The Cloud – Part 2

We hope you had a great (and long!) holiday weekend celebrating the fourth!  Last week we discussed definitions and considerations when looking to utilize the cloud.  As you can tell, it’s not as straight forward as some marketers let on.  We know this is a little more on the technical side: just remember we’re here to help and can walk you through all of it!

This week we want to share a few other considerations you need to “poke a hole” in your cloud discussion and when considering a move to the cloud.

By H. Raab (User:Vesta) (Own work) [CC BY-SA 3.0 ( or GFDL (], via Wikimedia Commons

Data backups are critical to a business’s continuity planning. Public Cloud standards are to retain data backups for approximately TWO weeks.  This means, if a file was modified two weeks ago, but an earlier version of the same document is required, it would be unavailable.  Longer retention periods require additional services with Public Cloud options.  Private Cloud backups are provided via traditional or new methods, including Tape Backup, Online Backup, or Backup Appliances.  Be sure you understand how long your backups will be retained – just because it’s “in the cloud” doesn’t mean it’s there forever… (and you probably don’t want it to be, either.)

Bandwidth and Connectivity

Most Hosted Server services not only charge for server use, but also bill incrementally for Bandwidth usage. The additional cost of Bandwidth is often overlooked when considering Public Cloud options.  This is usually only pertinent to Server’s or Workstations based in the cloud.  Bandwidth of software running in the cloud is generally negligible and doesn’t get metered.

Remote Access

The most difficult change in cloud-based computing (vs. traditional on-premise networking) is data access.  Users will need to be trained on new connection methods to access data.  Storing data on personal laptops/computers may also become a security concern should a laptop with your company’s data be stolen or otherwise compromised. “Thin Clients” could be implemented, however the limitation of a thin client is the user will be required to be connected to the Internet to access data or applications – (meaning there will be no working on a plane or cabin with no internet.)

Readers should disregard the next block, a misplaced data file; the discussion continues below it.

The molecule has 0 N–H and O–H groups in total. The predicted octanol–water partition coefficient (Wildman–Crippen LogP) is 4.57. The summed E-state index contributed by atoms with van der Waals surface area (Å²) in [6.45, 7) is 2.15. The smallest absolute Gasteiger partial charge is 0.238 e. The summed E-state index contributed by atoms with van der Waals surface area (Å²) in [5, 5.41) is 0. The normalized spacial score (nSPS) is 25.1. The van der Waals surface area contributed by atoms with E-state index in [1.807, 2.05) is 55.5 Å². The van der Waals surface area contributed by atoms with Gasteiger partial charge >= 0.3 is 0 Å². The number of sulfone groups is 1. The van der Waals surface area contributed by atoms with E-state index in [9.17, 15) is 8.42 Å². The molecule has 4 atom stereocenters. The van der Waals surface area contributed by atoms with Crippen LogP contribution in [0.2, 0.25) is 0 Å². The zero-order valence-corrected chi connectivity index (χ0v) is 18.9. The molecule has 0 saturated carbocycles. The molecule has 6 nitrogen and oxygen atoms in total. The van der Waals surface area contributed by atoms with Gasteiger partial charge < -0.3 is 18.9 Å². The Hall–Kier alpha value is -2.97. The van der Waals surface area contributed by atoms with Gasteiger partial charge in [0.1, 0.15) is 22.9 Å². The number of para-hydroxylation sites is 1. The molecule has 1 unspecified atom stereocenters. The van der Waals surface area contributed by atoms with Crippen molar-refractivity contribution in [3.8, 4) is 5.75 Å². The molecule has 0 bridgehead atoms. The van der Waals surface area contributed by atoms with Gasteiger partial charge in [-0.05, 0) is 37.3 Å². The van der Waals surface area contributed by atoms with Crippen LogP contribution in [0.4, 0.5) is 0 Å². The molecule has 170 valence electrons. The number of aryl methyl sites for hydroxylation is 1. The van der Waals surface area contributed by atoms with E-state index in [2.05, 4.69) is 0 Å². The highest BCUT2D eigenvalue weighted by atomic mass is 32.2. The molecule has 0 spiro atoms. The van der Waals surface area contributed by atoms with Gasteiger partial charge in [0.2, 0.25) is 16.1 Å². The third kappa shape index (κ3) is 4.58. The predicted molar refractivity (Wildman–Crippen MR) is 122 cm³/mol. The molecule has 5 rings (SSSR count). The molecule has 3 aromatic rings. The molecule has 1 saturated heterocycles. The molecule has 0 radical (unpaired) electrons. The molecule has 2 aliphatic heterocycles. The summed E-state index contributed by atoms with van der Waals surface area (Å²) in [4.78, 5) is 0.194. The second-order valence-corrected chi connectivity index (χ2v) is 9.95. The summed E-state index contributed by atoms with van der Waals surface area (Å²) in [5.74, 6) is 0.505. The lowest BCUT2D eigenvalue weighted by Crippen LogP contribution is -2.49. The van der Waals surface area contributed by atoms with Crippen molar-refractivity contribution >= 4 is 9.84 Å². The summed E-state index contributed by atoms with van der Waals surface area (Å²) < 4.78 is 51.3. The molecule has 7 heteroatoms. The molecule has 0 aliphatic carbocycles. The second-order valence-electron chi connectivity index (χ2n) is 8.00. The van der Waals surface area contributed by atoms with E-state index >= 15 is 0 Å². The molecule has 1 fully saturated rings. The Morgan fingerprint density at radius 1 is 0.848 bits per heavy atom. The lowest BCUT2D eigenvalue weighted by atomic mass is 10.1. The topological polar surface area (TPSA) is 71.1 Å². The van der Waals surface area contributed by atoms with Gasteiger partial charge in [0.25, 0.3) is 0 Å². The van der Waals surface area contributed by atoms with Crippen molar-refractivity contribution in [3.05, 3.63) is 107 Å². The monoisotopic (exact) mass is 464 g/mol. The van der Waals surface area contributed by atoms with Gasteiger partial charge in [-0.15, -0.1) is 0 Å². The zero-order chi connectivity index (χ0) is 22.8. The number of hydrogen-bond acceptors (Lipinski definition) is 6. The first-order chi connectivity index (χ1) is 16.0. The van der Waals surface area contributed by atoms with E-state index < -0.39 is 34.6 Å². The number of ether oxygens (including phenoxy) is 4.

Operating System and other Software Upgrades

Most providers will not include Server/Workstation Operating System version upgrades and/or other software upgrades in the monthly fee.  The illusion is by moving to the Public Cloud that all maintenance, upgrades, changes, and support will be provided by the hosting provider.  The reality is hosting providers typically do not include these services and simply provide a base operating system installation and monitoring of backups. The client/end-user or a third-party would often have to be engaged to perform additional installations, configurations and upgrades.  This will most often result in additional recurring costs, and impact future costs as additional coordination would be required between various vendors for upgrades or configuration changes.

Clear as mud?  If not, just give us a call and we can demystify it for you and discuss your specific needs.

Next time we’ll discuss very specific options for utilizing the cloud for your server.  Until then, have a great day!